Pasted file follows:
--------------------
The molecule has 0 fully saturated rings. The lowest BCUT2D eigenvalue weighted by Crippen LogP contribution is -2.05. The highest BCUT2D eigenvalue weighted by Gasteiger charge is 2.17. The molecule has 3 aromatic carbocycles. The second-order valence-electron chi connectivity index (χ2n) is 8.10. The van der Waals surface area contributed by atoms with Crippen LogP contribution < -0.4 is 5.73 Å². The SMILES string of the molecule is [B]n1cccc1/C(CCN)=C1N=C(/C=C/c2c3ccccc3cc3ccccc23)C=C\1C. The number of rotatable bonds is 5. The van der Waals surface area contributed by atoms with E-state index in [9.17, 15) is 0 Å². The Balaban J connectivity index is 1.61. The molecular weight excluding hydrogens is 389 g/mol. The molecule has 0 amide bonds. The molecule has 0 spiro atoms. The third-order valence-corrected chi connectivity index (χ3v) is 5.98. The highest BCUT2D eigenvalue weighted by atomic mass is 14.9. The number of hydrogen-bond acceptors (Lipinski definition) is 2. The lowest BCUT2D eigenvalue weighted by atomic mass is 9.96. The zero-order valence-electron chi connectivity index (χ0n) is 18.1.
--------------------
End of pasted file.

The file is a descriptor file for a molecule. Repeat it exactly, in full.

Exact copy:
The molecule has 0 fully saturated rings. The lowest BCUT2D eigenvalue weighted by Crippen LogP contribution is -2.05. The highest BCUT2D eigenvalue weighted by Gasteiger charge is 2.17. The molecule has 3 aromatic carbocycles. The second-order valence-electron chi connectivity index (χ2n) is 8.10. The van der Waals surface area contributed by atoms with Crippen LogP contribution < -0.4 is 5.73 Å². The SMILES string of the molecule is [B]n1cccc1/C(CCN)=C1N=C(/C=C/c2c3ccccc3cc3ccccc23)C=C\1C. The number of rotatable bonds is 5. The van der Waals surface area contributed by atoms with E-state index in [9.17, 15) is 0 Å². The Balaban J connectivity index is 1.61. The molecular weight excluding hydrogens is 389 g/mol. The molecule has 0 amide bonds. The molecule has 0 spiro atoms. The third-order valence-corrected chi connectivity index (χ3v) is 5.98. The highest BCUT2D eigenvalue weighted by atomic mass is 14.9. The number of hydrogen-bond acceptors (Lipinski definition) is 2. The lowest BCUT2D eigenvalue weighted by atomic mass is 9.96. The zero-order valence-electron chi connectivity index (χ0n) is 18.1.